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Pallene (moon)

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Pallene (moon)

Pallene
Pallene in September 2010
Discovery
Discovered by Voyager 2 (first discovery)
Cassini Imaging Team [1]
Discovery date June 1, 2004 (second discovery by Cassini-Huygens)
Designations
Saturn XXXIII
S/1981 S 14 (first discovery)
S/2004 S 2 (second discovery)
Orbital characteristics[2]
Epoch June 20, 2004 (JD 2453177.5)
212,280 ± 5 km
Eccentricity 0.0040
1.153745829 d[3]
Inclination 0.1810 ± 0.0014° (to Saturn's equator)
Satellite of Saturn
Physical characteristics
Dimensions 2.9×2.8×2.0 km [4]
Mean radius
2.5 ± 0.6 km [4]
synchronous
zero

Pallene ( ; Greek: Παλλήνη) is a very small natural satellite of Saturn. It is one of three small moons known as the Alkyonides that lie between the orbits of the larger Mimas and Enceladus. It is also designated as Saturn XXXIII (33).

Contents

  • Discovery 1
  • Orbital characteristics 2
  • Ring 3
  • Exploration 4
  • References 5
  • Further reading 6
  • External links 7

Discovery

Discovery image of Pallene in 2004 from the Cassini probe

Pallene was discovered by the Cassini Imaging Team in 2004, during the Cassini–Huygens mission.[5][6] It was given the temporary designation S/2004 S 2. In 2005, the name Pallene was provisionally approved by the IAU Division III Working Group for Planetary System Nomenclature,[7] and was ratified at the IAU General Assembly in 2006. The name refers to Pallene, one of the Alkyonides, the seven beautiful daughters of the giant Alkyoneus.

After the discovery in 2004, it was realized that Pallene had been first photographed on August 23, 1981, by the space probe Voyager 2. It had appeared in a single photograph and had been provisionally named S/1981 S 14 and estimated to orbit 200,000 km from Saturn.[8] Because it had not been visible in other images, it had not been possible to compute its orbit at the time, but recent comparisons have shown it to match Pallene's orbit.[2]

Orbital characteristics

Pallene is visibly affected by a perturbing mean-longitude resonance with the much larger Enceladus, although this effect is not as large as Mimas's perturbations on Methone. The perturbations cause Pallene's osculating orbital elements to vary with an amplitude of about 4 km in semi-major axis, and 0.02° in longitude (corresponding to about 75 km). Eccentricity also changes on various timescales between 0.002 and 0.006, and inclination between about 0.178° and 0.184°.[2]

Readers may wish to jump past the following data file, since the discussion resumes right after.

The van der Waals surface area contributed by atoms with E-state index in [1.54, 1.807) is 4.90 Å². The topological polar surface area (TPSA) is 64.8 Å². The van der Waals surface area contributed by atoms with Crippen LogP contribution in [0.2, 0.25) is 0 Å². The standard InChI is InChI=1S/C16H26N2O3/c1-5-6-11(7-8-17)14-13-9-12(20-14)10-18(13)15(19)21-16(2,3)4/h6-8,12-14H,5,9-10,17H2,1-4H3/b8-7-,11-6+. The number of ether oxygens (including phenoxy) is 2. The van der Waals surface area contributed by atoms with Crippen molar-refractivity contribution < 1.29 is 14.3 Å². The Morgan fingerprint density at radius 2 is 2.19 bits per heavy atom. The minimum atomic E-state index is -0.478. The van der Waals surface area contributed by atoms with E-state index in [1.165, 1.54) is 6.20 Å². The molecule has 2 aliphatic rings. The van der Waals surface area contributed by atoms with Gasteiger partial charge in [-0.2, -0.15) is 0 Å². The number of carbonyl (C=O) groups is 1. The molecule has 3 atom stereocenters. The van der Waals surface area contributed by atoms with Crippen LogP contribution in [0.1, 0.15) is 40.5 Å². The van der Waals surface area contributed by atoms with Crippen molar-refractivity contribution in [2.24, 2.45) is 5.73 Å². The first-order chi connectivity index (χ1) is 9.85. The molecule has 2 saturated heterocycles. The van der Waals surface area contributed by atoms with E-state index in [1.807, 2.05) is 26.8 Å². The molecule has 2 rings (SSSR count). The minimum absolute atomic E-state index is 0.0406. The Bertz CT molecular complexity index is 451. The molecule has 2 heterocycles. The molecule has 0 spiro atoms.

Ring

In 2006, images taken in forward-scattered light by the Cassini spacecraft enabled the Cassini Imaging Team to discover a faint dust ring around Saturn that shares Pallene's orbit, now named the Pallene Ring.[9][10] The ring has a radial extent of about 2,500 km. Its source is particles blasted off Pallene's surface by meteoroid impacts, which then form a diffuse ring around its orbital path.[11][12]

Exploration

The Cassini–Huygens spacecraft, which is currently studying Saturn and its moons, performed a fly-by of Pallene on 16 October 2010, at a distance of 36,000 kilometeres (22,000 miles).

References

  1. ^ Cassini Imaging Team.
  2. ^ a b c Spitale Jacobson et al. 2006.
  3. ^ NASA Celestia
  4. ^ a b Thomas 2010.
  5. ^ IAUC 8389.
  6. ^ Porco Baker et al. 2005.
  7. ^ IAUC 8471.
  8. ^ IAUC 6162.
  9. ^ IAUC 8759.
  10. ^ Moonmade RingsCICLOPS 2006, .
  11. ^ JPL/NASA: Creating New Rings.
  12. ^ Hedman et al., 2009.

Further reading

  • "Cassini Imaging Science Team". Cassini Imaging Central Laboratory for OPerationS. Retrieved 2012-01-01. 
  • "Moonmade Rings". Cassini Imaging Central Laboratory for OPerationS. October 11, 2006. Retrieved 2012-01-01. 
  • Green, Daniel W. E. (April 14, 1995). "Possible Satellites of Saturn". IAU Circular 6162. Retrieved 2012-01-01. 
  • Green, Daniel W. E. (August 16, 2004). "S/2004 S 1 and S/2004 S 2" (discovery). IAU Circular 8389. Retrieved 2012-01-01. 
  • Green, Daniel W. E. (January 21, 2005). "S/2004 S 1 and S/2004 S 2" (naming the moon). IAU Circular 8471. Retrieved 2012-01-01. 
  • Green, Daniel W. E. (October 11, 2006). "Rings of Saturn (R/2006 S 1, R/2006 S 2, R/2006 S 3, R/2006 S 4)". IAU Circular 8759. Retrieved 2012-01-01. 
  • Hedman, M. M.; Murray, C. D.; Cooper, N. J.; Tiscareno, M. S.; Beurle, K.; Evans, M. W.; Burns, J. A. (2008-11-25). "Three tenuous rings/arcs for three tiny moons". Icarus 199 (2): 378–386.  
  • "NASA Finds Saturn's Moons May Be Creating New Rings". Cassini Solstice Mission. JPL/NASA. October 11, 2006. Retrieved 2012-01-01. 
  • Porco, C. C.; Baker, E.; Barbara, J.; Beurle, K.; Brahic, A.; Burns, J. A.; Charnoz, S.; Cooper, N.; Dawson, D. D.; Del Genio, A. D.; Denk, T.; Dones, L.; Dyudina, U.; Evans, M. W.; Giese, B.; Grazier, K.; Helfenstein, P.; Ingersoll, A. P.; Jacobson, R. A.; Johnson, T. V.; McEwen, A.; Murray, C. D.; Neukum, G.; Owen, W. M.; Perry, J.; Roatsch, T.; Spitale, J.; Squyres, S.; Thomas, P.; Tiscareno, M. (February 25, 2005). "Cassini Imaging Science: Initial Results on Saturn's Rings and Small Satellites". Science 307 (5713): 1226–1236.  
  • Spitale, J. N.; Jacobson, R. A.; Porco, C. C.; Owen, W. M., Jr. (2006). imaging observations"Cassini"The orbits of Saturn's small satellites derived from combined historic and (PDF). The Astronomical Journal 132 (2): 692–710.  
  • Thomas, P. C. (July 2010). "Sizes, shapes, and derived properties of the saturnian satellites after the Cassini nominal mission" (PDF). Icarus 208 (1): 395–401.  

External links

  • Media related to at Wikimedia Commons
  • Pallene Profile by NASA's Solar System Exploration
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